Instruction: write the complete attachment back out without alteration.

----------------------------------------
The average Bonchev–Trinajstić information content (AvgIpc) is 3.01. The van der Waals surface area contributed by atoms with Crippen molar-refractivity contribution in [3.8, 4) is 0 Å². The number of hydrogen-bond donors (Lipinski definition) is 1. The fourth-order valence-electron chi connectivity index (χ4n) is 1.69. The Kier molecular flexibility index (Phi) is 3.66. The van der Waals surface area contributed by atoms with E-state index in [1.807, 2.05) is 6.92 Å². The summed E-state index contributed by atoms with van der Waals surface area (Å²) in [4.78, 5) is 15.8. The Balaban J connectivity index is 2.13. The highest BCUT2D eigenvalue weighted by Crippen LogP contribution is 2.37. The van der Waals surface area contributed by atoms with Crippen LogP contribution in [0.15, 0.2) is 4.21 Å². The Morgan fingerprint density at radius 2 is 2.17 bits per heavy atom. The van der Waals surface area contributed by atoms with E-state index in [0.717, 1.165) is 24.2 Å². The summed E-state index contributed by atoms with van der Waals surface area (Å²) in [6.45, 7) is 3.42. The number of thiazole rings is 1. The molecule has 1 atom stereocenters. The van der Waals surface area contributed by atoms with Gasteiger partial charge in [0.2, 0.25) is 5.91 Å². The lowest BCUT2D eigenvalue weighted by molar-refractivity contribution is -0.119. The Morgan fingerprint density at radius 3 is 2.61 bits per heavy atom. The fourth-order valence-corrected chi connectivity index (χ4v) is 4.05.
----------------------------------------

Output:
The average Bonchev–Trinajstić information content (AvgIpc) is 3.01. The van der Waals surface area contributed by atoms with Crippen molar-refractivity contribution in [3.8, 4) is 0 Å². The number of hydrogen-bond donors (Lipinski definition) is 1. The fourth-order valence-electron chi connectivity index (χ4n) is 1.69. The Kier molecular flexibility index (Phi) is 3.66. The van der Waals surface area contributed by atoms with E-state index in [1.807, 2.05) is 6.92 Å². The summed E-state index contributed by atoms with van der Waals surface area (Å²) in [4.78, 5) is 15.8. The Balaban J connectivity index is 2.13. The highest BCUT2D eigenvalue weighted by Crippen LogP contribution is 2.37. The van der Waals surface area contributed by atoms with Crippen LogP contribution in [0.15, 0.2) is 4.21 Å². The Morgan fingerprint density at radius 2 is 2.17 bits per heavy atom. The van der Waals surface area contributed by atoms with E-state index in [0.717, 1.165) is 24.2 Å². The summed E-state index contributed by atoms with van der Waals surface area (Å²) in [6.45, 7) is 3.42. The number of thiazole rings is 1. The molecule has 1 atom stereocenters. The van der Waals surface area contributed by atoms with Gasteiger partial charge in [0.2, 0.25) is 5.91 Å². The lowest BCUT2D eigenvalue weighted by molar-refractivity contribution is -0.119. The Morgan fingerprint density at radius 3 is 2.61 bits per heavy atom. The fourth-order valence-corrected chi connectivity index (χ4v) is 4.05.